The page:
You don’t want your business rep tarnished over the holidays. However, due to increased sales volume, it’s a worry that your customer service could slip, hurting your reputation.
High volume is overwhelming. When you see a seemingly unending line or endless phone calls, it's understandable that you become stressed and tackle the line like a machine - churning out one transaction after another. But the key word there is transaction. When you make it transactional, operating out of stress, you can ensure that the customer feels like a processed transaction, not cared for.
The way to fight against this stress mode and machine-like, transaction mentality is to focus on the one, not the many.
This is what you should encourage your employees to do. Encourage them to see each customer as an individual and talk with them as such.
It may be helpful to give your employees some ideas for non-transactional conversation starters (asking how shopping is going, genuine compliments, etc.). However, you may want to emphasize that interactions should be personalized. I’ve been in lines and heard sales associates ask each person the same thing, which made it seem like an obligation rather than genuine care. Encourage your employees to think of customers as individuals to serve, rather than transactions to be processed.
Is your worry that it will take too long? It probably won’t. When I worked with Judy, she talked to almost everyone on a personal level, but customers were respectful to those in line behind them and would move along - typically talking only the time it took for them to be served.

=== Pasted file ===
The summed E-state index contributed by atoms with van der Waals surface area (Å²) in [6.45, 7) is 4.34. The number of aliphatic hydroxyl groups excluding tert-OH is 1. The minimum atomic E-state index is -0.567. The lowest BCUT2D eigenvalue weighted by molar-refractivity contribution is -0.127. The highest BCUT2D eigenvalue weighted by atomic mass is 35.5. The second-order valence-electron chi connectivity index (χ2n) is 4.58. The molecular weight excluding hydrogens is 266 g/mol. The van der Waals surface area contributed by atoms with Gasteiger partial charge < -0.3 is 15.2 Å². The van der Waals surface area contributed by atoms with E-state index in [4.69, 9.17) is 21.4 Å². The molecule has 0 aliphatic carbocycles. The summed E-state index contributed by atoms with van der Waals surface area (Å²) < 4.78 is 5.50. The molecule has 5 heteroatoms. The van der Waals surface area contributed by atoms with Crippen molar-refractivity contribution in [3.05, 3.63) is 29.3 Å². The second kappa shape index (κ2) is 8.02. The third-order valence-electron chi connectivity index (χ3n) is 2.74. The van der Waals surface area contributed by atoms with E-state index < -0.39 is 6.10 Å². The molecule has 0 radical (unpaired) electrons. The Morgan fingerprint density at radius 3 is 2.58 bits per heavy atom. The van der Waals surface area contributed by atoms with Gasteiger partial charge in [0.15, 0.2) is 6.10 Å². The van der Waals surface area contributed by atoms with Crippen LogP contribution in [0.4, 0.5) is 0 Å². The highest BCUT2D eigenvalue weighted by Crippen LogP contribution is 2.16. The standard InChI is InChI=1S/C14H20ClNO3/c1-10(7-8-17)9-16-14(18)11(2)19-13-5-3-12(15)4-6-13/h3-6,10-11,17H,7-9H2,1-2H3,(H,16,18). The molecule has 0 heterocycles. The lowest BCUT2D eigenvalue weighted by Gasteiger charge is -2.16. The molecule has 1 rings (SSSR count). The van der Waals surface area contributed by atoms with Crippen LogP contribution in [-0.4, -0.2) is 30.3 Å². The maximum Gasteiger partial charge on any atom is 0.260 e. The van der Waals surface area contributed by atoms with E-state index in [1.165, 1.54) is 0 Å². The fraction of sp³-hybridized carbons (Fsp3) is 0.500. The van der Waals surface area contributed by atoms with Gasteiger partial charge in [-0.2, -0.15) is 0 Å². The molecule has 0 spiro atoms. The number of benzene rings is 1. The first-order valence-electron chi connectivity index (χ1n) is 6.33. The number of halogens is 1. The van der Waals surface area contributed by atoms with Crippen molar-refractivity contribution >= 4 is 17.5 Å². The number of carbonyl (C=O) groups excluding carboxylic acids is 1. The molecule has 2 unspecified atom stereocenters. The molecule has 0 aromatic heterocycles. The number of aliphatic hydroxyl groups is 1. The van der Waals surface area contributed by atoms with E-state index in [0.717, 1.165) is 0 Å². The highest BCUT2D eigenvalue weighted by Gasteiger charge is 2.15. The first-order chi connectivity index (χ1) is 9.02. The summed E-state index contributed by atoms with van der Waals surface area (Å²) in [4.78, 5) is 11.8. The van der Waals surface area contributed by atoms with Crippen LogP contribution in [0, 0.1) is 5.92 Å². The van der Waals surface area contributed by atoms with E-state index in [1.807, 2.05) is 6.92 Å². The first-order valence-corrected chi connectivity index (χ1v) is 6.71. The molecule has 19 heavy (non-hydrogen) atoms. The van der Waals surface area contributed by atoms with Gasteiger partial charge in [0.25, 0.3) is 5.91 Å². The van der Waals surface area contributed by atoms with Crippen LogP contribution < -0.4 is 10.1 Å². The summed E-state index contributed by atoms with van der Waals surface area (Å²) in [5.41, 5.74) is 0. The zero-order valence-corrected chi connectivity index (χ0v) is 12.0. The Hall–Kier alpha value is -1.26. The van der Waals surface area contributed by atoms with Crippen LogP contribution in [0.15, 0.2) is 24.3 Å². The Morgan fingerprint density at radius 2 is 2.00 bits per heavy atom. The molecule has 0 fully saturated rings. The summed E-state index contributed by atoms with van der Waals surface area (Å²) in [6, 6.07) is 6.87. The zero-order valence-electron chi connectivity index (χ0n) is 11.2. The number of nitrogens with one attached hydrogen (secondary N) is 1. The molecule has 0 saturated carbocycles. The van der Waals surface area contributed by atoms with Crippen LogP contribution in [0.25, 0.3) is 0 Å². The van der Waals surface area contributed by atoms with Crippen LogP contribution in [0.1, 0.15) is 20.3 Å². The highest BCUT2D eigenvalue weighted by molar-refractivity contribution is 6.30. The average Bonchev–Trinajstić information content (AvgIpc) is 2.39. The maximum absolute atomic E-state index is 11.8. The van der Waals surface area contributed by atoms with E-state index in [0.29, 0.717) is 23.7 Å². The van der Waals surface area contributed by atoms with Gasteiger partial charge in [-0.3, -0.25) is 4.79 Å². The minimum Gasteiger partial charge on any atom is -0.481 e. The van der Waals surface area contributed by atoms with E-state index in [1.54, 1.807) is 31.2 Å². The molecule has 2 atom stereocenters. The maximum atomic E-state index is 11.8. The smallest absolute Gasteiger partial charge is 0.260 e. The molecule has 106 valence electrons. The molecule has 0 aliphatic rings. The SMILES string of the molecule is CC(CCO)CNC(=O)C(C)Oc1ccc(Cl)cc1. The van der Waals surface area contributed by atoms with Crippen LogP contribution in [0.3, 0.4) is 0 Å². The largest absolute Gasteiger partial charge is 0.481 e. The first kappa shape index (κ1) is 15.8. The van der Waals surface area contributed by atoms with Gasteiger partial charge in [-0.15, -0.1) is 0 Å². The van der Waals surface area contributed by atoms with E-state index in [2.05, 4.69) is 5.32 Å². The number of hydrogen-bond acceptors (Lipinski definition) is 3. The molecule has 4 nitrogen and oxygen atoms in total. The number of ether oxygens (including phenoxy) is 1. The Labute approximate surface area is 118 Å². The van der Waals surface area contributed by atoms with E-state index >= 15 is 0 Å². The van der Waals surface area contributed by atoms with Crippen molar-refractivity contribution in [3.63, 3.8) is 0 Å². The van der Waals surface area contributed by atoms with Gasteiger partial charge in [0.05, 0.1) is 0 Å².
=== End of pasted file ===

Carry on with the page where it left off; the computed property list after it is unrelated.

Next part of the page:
I can’t guarantee that serving individuals well won’t take more time. But wouldn’t that investment be worth it?
It's like driving. A bad driver may stressfully speed through the miles as quickly as possible, doing the bare minimum it takes to get to their destination. But a good driver is faithfully attentive in each mile they drive. The good driver may take more time getting to a destination, but the extra care the driver took lowers the risk of a speeding ticket or car accident. Just like a good driver who is faithfully attentive to each mile, you maintain great customer service by faithfully serving one customer at a time.
If you want to maintain customer service over the holidays - encourage your employees to be faithfully attentive to each customer, instead of having them focus on shortening the lines. Their ultimate goal will then be great customer service, rather than a quickly-processed line.
Exceptional customer service doesn’t happen by stressfully processing the many.
Exceptional customer service is earned by serving each customer well.